arcp_logoEarlier this week I wrote about the accounting scandal that has hit the UK-based grocer, Tesco, and the securities class action lawsuit against the company that followed in its wake. Now another company has reported accounting irregularities – and the company involved has also been hit with a securities class action lawsuit.


On October 29, 2014, before the markets opened, real estate investment trust American Realty Capital Properties issued a press release (here) in which it disclosed the existence of an accounting error and subsequent cover-up relating to its financial statements for this year’s first two quarters. The company announced that adjusted funds from operations had been overstated for the first quarter. (“Adjusted funds from operations” is a key metric of a REIT’s performance and cash flow.) The press release stated that the “error was identified but intentionally not corrected,” and that other adjusted funds from operations and financial statement errors “were intentionally made,” resulting in an overstatement of adjusted funds from operations and understatement of net loss for first three and six months of the year. In the press release, the company also said that its audit committee is investigating the company’s 2013 financial statements as well.


The company further announced that the company’s audit committee’s discovery of these accounting errors had forced the resignation of Brian Block, the company’s CFO, and Lisa McAlister, the company’s chief accounting officer.  


An October 30, 2014 Wall Street Journal article about these developments (here) reported that the SEC intends “to launch an inquiry into the accounting irregularities” at the company. According to the Journal article the total amount by which the adjusted funds from operations was overstated in the first quarter was $12 million, or 8.8%, and for the second quarter was $10.9 million, or 5.6%. The Journal article also quotes a statement from the company’s CEO that the audit committee began its investigation of the company’s accounting in September after “an employee altered the company’s audit committee about the irregularities.”


When I read the Journal article, I wondered how long it would be before plaintiffs’ lawyers filed a securities class action based on these developments at the company. I didn’t have to wait long to find out the answer.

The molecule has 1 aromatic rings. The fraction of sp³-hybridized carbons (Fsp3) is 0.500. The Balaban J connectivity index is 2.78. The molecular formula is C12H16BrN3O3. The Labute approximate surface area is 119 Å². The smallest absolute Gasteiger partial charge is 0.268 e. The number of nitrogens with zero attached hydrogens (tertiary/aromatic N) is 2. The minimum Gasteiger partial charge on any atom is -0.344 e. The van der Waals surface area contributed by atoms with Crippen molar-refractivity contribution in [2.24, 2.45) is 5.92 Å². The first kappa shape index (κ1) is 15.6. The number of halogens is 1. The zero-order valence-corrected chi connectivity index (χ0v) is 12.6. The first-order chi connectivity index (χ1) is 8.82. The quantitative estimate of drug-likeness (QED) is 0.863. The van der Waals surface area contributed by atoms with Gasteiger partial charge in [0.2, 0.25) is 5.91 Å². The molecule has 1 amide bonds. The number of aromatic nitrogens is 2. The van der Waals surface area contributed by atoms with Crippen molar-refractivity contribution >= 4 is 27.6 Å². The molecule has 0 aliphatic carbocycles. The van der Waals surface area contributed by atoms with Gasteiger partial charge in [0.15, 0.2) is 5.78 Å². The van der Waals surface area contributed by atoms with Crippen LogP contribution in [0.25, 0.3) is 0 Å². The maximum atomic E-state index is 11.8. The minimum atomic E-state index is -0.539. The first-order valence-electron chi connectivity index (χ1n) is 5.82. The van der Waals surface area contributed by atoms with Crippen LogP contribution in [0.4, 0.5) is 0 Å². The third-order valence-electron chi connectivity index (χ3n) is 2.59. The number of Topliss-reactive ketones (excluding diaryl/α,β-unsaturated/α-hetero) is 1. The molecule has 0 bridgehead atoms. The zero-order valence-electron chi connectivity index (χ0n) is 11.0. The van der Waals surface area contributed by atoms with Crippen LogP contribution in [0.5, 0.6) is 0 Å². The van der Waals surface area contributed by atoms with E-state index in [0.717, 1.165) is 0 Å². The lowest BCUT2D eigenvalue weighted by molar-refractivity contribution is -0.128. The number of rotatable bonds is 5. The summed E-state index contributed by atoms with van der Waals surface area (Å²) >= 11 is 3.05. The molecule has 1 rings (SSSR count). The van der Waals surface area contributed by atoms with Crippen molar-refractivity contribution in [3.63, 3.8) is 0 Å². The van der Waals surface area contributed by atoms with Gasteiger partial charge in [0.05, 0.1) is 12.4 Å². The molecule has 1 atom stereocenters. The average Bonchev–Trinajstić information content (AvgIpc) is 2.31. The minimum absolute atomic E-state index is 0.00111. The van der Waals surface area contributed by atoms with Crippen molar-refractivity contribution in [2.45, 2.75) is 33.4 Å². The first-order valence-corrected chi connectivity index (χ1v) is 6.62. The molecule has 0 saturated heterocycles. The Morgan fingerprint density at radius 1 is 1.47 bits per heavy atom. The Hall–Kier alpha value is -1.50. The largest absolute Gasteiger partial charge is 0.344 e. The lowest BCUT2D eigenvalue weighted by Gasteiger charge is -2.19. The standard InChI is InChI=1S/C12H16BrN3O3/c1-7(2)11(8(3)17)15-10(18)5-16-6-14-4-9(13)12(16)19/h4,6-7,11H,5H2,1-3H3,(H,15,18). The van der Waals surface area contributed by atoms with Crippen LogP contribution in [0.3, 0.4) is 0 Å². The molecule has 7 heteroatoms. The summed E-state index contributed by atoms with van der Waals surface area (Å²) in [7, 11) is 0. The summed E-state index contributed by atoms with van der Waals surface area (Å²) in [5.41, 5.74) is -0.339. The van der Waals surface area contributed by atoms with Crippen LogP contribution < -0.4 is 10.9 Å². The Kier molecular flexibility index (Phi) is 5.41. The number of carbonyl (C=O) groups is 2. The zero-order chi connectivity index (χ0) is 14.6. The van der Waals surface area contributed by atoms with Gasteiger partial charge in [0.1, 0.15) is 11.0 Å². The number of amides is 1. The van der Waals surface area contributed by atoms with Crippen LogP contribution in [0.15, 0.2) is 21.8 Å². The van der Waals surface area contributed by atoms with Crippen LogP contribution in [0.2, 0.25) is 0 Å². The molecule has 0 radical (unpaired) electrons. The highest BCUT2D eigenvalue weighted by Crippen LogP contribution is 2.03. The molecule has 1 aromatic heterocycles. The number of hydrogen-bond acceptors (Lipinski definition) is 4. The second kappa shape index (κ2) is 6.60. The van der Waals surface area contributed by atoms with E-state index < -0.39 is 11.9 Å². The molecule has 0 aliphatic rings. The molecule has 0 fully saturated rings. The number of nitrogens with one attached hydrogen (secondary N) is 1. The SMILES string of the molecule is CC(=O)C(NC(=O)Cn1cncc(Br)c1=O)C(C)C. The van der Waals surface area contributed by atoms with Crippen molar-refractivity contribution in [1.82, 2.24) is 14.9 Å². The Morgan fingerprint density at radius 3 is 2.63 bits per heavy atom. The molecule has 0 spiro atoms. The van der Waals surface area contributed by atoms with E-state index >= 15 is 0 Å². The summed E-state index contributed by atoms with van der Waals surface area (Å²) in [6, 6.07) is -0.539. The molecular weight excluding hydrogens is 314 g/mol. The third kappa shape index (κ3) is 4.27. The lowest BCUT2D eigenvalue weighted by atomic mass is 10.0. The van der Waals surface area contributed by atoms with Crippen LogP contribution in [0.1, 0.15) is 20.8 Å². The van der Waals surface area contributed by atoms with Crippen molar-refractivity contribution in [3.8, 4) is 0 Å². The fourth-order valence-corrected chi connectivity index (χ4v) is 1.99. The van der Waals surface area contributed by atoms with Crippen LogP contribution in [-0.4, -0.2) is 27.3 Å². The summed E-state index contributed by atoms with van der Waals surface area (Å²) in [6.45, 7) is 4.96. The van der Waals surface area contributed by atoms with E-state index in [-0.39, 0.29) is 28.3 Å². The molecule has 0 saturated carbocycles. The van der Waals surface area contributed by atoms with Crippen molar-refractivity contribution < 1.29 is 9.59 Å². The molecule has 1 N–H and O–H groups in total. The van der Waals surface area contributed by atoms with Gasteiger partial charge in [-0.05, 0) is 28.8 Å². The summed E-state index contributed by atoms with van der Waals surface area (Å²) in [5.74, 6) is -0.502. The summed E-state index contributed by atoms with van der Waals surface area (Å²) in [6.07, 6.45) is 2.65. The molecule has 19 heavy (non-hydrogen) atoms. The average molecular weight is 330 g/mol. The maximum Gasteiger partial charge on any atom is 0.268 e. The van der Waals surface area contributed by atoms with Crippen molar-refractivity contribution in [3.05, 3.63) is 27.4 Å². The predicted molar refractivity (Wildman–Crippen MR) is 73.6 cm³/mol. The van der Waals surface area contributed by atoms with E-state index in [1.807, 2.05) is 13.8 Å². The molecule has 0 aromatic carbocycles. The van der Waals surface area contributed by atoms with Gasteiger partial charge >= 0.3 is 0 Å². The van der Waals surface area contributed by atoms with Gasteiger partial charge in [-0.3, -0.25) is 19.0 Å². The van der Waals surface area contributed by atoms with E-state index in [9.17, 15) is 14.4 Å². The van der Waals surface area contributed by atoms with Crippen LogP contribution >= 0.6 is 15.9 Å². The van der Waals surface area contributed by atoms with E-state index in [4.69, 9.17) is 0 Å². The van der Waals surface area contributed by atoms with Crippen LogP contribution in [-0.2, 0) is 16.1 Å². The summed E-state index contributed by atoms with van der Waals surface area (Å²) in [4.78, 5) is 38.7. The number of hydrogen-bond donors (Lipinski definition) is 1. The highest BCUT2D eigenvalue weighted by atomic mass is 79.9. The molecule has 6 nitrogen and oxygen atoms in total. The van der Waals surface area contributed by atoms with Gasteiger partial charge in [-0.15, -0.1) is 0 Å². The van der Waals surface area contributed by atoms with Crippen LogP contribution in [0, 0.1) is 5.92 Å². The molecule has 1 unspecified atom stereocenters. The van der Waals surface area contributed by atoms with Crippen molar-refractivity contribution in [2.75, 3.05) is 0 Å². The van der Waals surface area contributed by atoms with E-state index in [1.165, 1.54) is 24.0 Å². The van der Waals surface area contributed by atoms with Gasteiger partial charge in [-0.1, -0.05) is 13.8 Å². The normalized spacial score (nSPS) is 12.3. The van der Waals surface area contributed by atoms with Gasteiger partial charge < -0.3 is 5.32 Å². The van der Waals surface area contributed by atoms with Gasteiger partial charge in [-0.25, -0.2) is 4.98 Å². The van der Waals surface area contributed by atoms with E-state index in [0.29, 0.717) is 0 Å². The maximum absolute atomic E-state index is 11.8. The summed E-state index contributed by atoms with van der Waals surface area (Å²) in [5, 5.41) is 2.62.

Within a few hours, on October 30, 2014, plaintiffs’ lawyers filed a securities class action lawsuit in the Southern District of New York against the company. Block, and McAlister. A copy of the complaint in the action can be found here. The complaint relies heavily on the company’s October 29 press release and also cites the Journal article cited above. The complaint also relies heavily on the fact that the company released its now withdrawn first quarter financial results on May 8, 2014, just days before the company’s May 28, 2014 secondary offering, in which the company raised net proceeds of approximately $1.59 billion.  The plaintiff’s lawyers October 30, 2014 press release about the complaint can be found here.


Another sharholder filed a second complaint yesterday, as well, The second complaint, which can be found here, names deendants the company’s founder and its CEO as wel as Block and McAlister.


It is interesting to note that in this case, as was also the case with Tesco, the account problems first came to light as a result of an internal whistleblower. As I also noted with respect to Tesco, it is interesting that the whistleblower chose to report the concerns internally rather than reporting the issue to the SEC and potentially lining up a whistleblower bounty payment.


In any event, this new  lawsuit along with the one filed against Tesco late last week represent the latest examples of a something that I think we will be seeing a lot more of — that is, securities class action suits being filed after a whistleblower’s revelation of accounting or other improprieties. As I noted in an earlier post (here), particularly in light of the incentives that the Dodd-Frank whistleblower bounty provides, we will likely see many more securities suits following after whistleblower reports.


One final thought has to do with larger patterns in securities class action lawsuit filings. The ebb and flow of securities class action lawsuit filings is the source of a great deal of discussion as commentators (including even this blog) attempt to explain what may be driving a reported increase or decrease in the number of securities class action lawsuit filings. One thing is for sure about the number of lawsuits, if more companies are reporting accounting miscues, there will be more lawsuits. While it is far too early based solely on this case and the Tesco case to proclaim that there has been an increase in the number of companies reporting accounting problems leading to lawsuits, it is nevertheless interesting  to note that these two high-profile accounting-related suits have arisen in quick succession.


The problems at the two companies are obviously entirely unrelated, but if there were to be more companies reporting accounting issues (perhaps as a result of increased whistleblower activity), it could certainly lead to an accompanying upsurge in securities suit filings.